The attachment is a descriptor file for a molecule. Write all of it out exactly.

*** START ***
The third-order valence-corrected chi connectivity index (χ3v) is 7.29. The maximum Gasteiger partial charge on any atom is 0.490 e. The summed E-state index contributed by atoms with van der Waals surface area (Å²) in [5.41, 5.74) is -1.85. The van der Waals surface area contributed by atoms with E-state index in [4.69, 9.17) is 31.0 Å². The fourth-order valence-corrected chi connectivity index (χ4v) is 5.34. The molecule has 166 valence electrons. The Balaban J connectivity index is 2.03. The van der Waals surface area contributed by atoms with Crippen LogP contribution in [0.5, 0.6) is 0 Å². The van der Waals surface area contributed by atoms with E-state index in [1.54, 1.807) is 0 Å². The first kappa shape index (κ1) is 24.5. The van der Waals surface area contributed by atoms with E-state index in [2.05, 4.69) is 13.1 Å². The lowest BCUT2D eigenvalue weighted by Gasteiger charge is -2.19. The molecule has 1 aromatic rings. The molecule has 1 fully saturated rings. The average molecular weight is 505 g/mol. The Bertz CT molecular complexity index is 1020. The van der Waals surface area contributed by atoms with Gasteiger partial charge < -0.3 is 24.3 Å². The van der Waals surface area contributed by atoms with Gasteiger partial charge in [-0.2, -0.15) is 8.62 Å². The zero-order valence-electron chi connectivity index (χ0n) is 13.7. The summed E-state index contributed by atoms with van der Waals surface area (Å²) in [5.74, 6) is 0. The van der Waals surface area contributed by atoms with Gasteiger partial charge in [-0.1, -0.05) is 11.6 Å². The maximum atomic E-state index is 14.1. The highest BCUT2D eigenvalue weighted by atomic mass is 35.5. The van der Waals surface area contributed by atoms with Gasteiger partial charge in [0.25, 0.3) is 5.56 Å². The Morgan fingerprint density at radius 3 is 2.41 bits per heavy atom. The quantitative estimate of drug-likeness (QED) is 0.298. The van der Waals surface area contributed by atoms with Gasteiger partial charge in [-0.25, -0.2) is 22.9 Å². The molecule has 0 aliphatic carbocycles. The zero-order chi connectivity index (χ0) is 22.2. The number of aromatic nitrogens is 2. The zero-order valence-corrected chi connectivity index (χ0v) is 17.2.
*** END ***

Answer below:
The third-order valence-corrected chi connectivity index (χ3v) is 7.29. The maximum Gasteiger partial charge on any atom is 0.490 e. The summed E-state index contributed by atoms with van der Waals surface area (Å²) in [5.41, 5.74) is -1.85. The van der Waals surface area contributed by atoms with E-state index in [4.69, 9.17) is 31.0 Å². The fourth-order valence-corrected chi connectivity index (χ4v) is 5.34. The molecule has 166 valence electrons. The Balaban J connectivity index is 2.03. The van der Waals surface area contributed by atoms with Crippen LogP contribution in [0.5, 0.6) is 0 Å². The van der Waals surface area contributed by atoms with E-state index in [1.54, 1.807) is 0 Å². The first kappa shape index (κ1) is 24.5. The van der Waals surface area contributed by atoms with E-state index in [2.05, 4.69) is 13.1 Å². The lowest BCUT2D eigenvalue weighted by Gasteiger charge is -2.19. The molecule has 1 aromatic rings. The molecule has 1 fully saturated rings. The average molecular weight is 505 g/mol. The Bertz CT molecular complexity index is 1020. The van der Waals surface area contributed by atoms with Gasteiger partial charge < -0.3 is 24.3 Å². The van der Waals surface area contributed by atoms with Gasteiger partial charge in [-0.2, -0.15) is 8.62 Å². The zero-order valence-electron chi connectivity index (χ0n) is 13.7. The summed E-state index contributed by atoms with van der Waals surface area (Å²) in [5.74, 6) is 0. The van der Waals surface area contributed by atoms with Gasteiger partial charge in [-0.1, -0.05) is 11.6 Å². The maximum atomic E-state index is 14.1. The highest BCUT2D eigenvalue weighted by atomic mass is 35.5. The van der Waals surface area contributed by atoms with Gasteiger partial charge in [0.25, 0.3) is 5.56 Å². The Morgan fingerprint density at radius 3 is 2.41 bits per heavy atom. The quantitative estimate of drug-likeness (QED) is 0.298. The van der Waals surface area contributed by atoms with Gasteiger partial charge in [-0.25, -0.2) is 22.9 Å². The molecule has 0 aliphatic carbocycles. The zero-order chi connectivity index (χ0) is 22.2. The number of aromatic nitrogens is 2. The zero-order valence-corrected chi connectivity index (χ0v) is 17.2.